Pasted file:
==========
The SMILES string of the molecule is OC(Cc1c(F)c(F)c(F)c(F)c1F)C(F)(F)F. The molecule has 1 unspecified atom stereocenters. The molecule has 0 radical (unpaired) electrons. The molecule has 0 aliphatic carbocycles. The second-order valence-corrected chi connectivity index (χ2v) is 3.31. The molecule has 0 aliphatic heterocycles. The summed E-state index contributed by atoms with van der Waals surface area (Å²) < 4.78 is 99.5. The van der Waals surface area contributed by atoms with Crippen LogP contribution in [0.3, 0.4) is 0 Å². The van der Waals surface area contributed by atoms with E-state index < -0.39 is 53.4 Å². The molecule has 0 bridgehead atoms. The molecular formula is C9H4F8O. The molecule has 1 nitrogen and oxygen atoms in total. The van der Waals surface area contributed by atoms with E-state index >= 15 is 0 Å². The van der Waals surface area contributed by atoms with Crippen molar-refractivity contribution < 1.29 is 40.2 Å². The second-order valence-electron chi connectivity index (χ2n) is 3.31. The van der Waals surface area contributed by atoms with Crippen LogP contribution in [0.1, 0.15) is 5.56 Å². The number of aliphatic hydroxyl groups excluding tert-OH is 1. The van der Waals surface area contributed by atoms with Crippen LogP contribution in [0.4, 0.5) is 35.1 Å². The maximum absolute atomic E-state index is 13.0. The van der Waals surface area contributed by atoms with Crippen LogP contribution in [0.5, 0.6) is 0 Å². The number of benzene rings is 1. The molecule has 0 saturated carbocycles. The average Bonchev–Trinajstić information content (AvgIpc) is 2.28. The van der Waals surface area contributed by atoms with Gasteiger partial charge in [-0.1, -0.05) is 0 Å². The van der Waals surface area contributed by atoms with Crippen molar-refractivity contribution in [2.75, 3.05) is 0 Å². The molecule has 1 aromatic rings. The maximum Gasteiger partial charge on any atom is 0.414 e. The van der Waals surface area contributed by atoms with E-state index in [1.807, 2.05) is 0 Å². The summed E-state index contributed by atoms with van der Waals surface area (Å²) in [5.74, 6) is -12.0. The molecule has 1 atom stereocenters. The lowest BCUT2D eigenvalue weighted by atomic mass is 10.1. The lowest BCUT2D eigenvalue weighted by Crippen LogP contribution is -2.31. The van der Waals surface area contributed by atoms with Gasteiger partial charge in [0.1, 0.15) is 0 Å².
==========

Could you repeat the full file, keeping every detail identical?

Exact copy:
The SMILES string of the molecule is OC(Cc1c(F)c(F)c(F)c(F)c1F)C(F)(F)F. The molecule has 1 unspecified atom stereocenters. The molecule has 0 radical (unpaired) electrons. The molecule has 0 aliphatic carbocycles. The second-order valence-corrected chi connectivity index (χ2v) is 3.31. The molecule has 0 aliphatic heterocycles. The summed E-state index contributed by atoms with van der Waals surface area (Å²) < 4.78 is 99.5. The van der Waals surface area contributed by atoms with Crippen LogP contribution in [0.3, 0.4) is 0 Å². The van der Waals surface area contributed by atoms with E-state index < -0.39 is 53.4 Å². The molecule has 0 bridgehead atoms. The molecular formula is C9H4F8O. The molecule has 1 nitrogen and oxygen atoms in total. The van der Waals surface area contributed by atoms with E-state index >= 15 is 0 Å². The van der Waals surface area contributed by atoms with Crippen molar-refractivity contribution < 1.29 is 40.2 Å². The second-order valence-electron chi connectivity index (χ2n) is 3.31. The van der Waals surface area contributed by atoms with Crippen LogP contribution in [0.1, 0.15) is 5.56 Å². The number of aliphatic hydroxyl groups excluding tert-OH is 1. The van der Waals surface area contributed by atoms with Crippen LogP contribution in [0.4, 0.5) is 35.1 Å². The maximum absolute atomic E-state index is 13.0. The van der Waals surface area contributed by atoms with Crippen LogP contribution in [0.5, 0.6) is 0 Å². The number of benzene rings is 1. The molecule has 0 saturated carbocycles. The average Bonchev–Trinajstić information content (AvgIpc) is 2.28. The van der Waals surface area contributed by atoms with Gasteiger partial charge in [-0.1, -0.05) is 0 Å². The van der Waals surface area contributed by atoms with Crippen molar-refractivity contribution in [2.75, 3.05) is 0 Å². The molecule has 1 aromatic rings. The maximum Gasteiger partial charge on any atom is 0.414 e. The van der Waals surface area contributed by atoms with E-state index in [1.807, 2.05) is 0 Å². The summed E-state index contributed by atoms with van der Waals surface area (Å²) in [5.74, 6) is -12.0. The molecule has 1 atom stereocenters. The lowest BCUT2D eigenvalue weighted by atomic mass is 10.1. The lowest BCUT2D eigenvalue weighted by Crippen LogP contribution is -2.31. The van der Waals surface area contributed by atoms with Gasteiger partial charge in [0.1, 0.15) is 0 Å².